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Screening of Chemical Libraries Using a Yeast Model of Retinal Disease



Benjamin M. Scott


Retinitis pigmentosa (RP) is a degenerative retinal disease, often caused by mutations in the G protein-coupled receptor rhodopsin. The majority of pathogenic rhodopsin mutations cause rhodopsin to misfold, including P23H, disrupting its crucial ability to respond to light. Previous screens to discover pharmacological chaperones of rhodopsin have primarily been based on rescuing rhodopsin trafficking and localization to the plasma membrane. Here, we present methods utilizing a newly developed yeast-based assay to screen for compounds that rescue the ability of rhodopsin to activate an associated downstream G protein signaling cascade. We engineered a yeast strain in which human rhodopsin variants were genomically integrated, and were able to demonstrate functional coupling to the yeast mating pathway, leading to fluorescent protein expression. We confirmed that a known pharmacological chaperone, 9-cis retinal, could partially rescue light- dependent activation of a disease-associated rhodopsin mutation (P23H) expressed in yeast. These novel yeast strains were used to perform a phenotypic screen of 4280 compounds from the LOPAC1280 library, and a peptidomimetic library, to discover novel pharmacological chaperones of rhodopsin. The fluorescence-based assay was robust in a 96-well format, with a Z'-factor of 0.65, and a signal- to-background ratio of above 14. One compound was selected for additional analysis, but it did not appear to rescue rhodopsin function in yeast. The methods presented here are amenable to future screens of small molecule libraries, as they are robust and cost effective. We also discuss how these methods could be further modified or adapted to perform screens of more compounds in the future.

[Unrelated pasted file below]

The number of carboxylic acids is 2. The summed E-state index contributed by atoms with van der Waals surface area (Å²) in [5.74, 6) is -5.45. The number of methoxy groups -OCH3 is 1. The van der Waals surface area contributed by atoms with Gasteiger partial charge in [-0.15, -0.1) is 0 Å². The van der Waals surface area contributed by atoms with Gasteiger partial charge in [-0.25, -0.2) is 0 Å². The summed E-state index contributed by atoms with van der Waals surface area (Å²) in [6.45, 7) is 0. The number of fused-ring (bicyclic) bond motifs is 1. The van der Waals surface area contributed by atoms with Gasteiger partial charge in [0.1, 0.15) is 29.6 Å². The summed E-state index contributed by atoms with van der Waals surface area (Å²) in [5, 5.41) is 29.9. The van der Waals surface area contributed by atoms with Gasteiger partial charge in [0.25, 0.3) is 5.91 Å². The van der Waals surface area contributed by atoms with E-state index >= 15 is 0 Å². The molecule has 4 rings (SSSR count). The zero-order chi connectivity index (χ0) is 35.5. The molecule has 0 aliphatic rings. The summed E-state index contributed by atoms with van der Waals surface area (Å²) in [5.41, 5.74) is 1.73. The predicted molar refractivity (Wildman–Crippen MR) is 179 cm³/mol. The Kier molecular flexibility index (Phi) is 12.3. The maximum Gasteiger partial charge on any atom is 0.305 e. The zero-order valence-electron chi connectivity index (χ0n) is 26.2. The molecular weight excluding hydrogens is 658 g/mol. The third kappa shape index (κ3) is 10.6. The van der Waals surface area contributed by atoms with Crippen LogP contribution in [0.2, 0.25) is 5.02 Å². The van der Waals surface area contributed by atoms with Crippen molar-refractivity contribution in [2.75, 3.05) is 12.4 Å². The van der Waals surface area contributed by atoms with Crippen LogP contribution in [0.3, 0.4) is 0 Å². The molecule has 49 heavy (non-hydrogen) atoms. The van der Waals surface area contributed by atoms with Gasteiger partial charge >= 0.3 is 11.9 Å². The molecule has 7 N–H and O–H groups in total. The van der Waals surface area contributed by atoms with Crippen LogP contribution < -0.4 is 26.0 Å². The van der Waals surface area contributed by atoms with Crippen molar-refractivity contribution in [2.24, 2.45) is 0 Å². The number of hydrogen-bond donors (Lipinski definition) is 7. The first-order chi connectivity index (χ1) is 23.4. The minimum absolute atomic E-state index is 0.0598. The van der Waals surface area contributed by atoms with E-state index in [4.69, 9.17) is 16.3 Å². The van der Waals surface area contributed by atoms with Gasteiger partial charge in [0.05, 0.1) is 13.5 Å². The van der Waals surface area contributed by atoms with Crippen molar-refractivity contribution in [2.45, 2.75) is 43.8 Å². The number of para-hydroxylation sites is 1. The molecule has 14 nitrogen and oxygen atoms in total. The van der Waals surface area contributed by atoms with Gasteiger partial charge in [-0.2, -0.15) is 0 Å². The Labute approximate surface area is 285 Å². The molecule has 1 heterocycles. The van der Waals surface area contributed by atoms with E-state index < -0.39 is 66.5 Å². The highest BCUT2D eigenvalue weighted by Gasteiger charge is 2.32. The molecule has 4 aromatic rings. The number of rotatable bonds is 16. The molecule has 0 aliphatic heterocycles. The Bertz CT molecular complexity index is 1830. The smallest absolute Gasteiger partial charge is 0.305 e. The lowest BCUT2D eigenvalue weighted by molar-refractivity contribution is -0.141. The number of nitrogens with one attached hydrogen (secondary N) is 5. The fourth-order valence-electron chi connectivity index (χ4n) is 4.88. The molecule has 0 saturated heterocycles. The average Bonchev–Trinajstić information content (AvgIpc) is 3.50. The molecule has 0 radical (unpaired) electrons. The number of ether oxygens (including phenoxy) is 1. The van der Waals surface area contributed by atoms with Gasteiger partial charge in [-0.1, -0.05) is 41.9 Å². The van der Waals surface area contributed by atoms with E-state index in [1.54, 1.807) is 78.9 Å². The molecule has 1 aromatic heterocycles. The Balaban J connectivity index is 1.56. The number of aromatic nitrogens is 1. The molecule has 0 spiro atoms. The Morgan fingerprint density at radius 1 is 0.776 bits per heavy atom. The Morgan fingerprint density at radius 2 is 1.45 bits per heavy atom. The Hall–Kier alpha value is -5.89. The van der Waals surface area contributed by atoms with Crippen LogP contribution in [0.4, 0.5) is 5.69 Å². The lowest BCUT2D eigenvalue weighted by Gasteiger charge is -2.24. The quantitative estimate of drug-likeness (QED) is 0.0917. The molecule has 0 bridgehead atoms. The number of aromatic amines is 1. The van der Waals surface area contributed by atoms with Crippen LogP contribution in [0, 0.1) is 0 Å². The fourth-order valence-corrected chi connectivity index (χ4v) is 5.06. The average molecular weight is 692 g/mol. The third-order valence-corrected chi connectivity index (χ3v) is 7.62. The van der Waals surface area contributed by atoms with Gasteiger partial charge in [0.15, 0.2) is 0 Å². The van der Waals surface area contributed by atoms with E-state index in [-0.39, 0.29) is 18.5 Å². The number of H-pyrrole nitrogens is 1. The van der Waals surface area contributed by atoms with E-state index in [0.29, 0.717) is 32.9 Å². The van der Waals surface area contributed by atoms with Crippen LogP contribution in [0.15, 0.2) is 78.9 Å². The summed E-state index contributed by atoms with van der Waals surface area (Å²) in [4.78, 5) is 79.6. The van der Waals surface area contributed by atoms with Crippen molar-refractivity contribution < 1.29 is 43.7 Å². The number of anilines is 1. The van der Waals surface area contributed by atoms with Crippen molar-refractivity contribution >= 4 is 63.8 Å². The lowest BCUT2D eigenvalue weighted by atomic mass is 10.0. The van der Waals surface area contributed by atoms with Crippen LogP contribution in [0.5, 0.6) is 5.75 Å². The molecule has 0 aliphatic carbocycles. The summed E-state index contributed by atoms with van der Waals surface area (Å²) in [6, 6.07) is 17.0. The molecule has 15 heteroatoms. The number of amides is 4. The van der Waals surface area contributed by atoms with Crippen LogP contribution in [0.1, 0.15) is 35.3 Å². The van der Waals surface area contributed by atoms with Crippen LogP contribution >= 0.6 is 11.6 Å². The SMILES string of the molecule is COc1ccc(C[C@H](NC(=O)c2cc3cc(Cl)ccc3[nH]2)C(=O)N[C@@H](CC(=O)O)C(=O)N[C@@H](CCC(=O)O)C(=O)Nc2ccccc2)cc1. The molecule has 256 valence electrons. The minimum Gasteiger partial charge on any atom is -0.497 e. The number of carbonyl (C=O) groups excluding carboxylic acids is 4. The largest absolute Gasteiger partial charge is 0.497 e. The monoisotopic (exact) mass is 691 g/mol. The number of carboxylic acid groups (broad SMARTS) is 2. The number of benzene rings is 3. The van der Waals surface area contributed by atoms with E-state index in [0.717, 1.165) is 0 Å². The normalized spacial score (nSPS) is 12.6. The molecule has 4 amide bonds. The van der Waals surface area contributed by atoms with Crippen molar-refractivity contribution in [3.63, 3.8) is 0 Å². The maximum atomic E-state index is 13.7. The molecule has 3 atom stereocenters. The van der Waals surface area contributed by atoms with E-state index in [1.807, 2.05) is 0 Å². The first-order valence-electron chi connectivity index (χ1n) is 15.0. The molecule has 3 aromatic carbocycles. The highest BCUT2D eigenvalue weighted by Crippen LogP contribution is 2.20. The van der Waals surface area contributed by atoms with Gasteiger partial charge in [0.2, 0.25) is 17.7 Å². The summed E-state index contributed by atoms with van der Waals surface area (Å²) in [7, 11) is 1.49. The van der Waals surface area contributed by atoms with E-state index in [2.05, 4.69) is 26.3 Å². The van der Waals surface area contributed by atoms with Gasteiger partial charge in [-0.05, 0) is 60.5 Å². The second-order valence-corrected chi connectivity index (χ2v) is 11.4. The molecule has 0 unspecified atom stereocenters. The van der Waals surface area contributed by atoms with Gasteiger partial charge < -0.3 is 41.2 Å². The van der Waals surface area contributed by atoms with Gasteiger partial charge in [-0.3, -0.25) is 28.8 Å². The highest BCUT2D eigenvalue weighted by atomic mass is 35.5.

Journal of Biomolecular Screening


Drug screening, GPCR, rhodopsin, phenotypic screen


Scott, B. (2019), Screening of Chemical Libraries Using a Yeast Model of Retinal Disease, Journal of Biomolecular Screening, [online], (Accessed July 23, 2024)


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Created September 26, 2019, Updated November 21, 2019